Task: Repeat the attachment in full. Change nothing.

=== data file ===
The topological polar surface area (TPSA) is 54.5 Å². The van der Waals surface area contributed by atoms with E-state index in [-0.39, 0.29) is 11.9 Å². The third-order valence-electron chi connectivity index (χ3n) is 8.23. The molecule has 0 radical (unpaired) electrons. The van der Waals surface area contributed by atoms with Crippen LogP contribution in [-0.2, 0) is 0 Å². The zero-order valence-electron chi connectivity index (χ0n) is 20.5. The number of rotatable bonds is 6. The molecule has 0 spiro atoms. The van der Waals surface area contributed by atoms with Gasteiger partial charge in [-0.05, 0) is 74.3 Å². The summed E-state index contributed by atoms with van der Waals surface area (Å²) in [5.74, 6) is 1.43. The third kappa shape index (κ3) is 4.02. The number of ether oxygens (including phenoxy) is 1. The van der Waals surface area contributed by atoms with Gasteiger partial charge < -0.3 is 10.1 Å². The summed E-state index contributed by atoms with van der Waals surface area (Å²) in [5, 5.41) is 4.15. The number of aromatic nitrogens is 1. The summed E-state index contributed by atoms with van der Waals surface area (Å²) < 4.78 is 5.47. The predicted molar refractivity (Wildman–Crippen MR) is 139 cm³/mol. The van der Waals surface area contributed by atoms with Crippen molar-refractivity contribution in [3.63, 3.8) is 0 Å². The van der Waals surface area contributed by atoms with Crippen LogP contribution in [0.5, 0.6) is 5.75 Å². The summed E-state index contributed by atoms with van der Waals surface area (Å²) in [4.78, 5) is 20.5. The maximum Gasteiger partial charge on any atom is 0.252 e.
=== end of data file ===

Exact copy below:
The topological polar surface area (TPSA) is 54.5 Å². The van der Waals surface area contributed by atoms with E-state index in [-0.39, 0.29) is 11.9 Å². The third-order valence-electron chi connectivity index (χ3n) is 8.23. The molecule has 0 radical (unpaired) electrons. The van der Waals surface area contributed by atoms with Crippen LogP contribution in [-0.2, 0) is 0 Å². The zero-order valence-electron chi connectivity index (χ0n) is 20.5. The number of rotatable bonds is 6. The molecule has 0 spiro atoms. The van der Waals surface area contributed by atoms with Gasteiger partial charge in [-0.05, 0) is 74.3 Å². The summed E-state index contributed by atoms with van der Waals surface area (Å²) in [5.74, 6) is 1.43. The third kappa shape index (κ3) is 4.02. The number of ether oxygens (including phenoxy) is 1. The van der Waals surface area contributed by atoms with Gasteiger partial charge < -0.3 is 10.1 Å². The summed E-state index contributed by atoms with van der Waals surface area (Å²) in [5, 5.41) is 4.15. The number of aromatic nitrogens is 1. The summed E-state index contributed by atoms with van der Waals surface area (Å²) < 4.78 is 5.47. The predicted molar refractivity (Wildman–Crippen MR) is 139 cm³/mol. The van der Waals surface area contributed by atoms with Crippen molar-refractivity contribution in [3.63, 3.8) is 0 Å². The van der Waals surface area contributed by atoms with Crippen LogP contribution in [0.5, 0.6) is 5.75 Å². The summed E-state index contributed by atoms with van der Waals surface area (Å²) in [4.78, 5) is 20.5. The maximum Gasteiger partial charge on any atom is 0.252 e.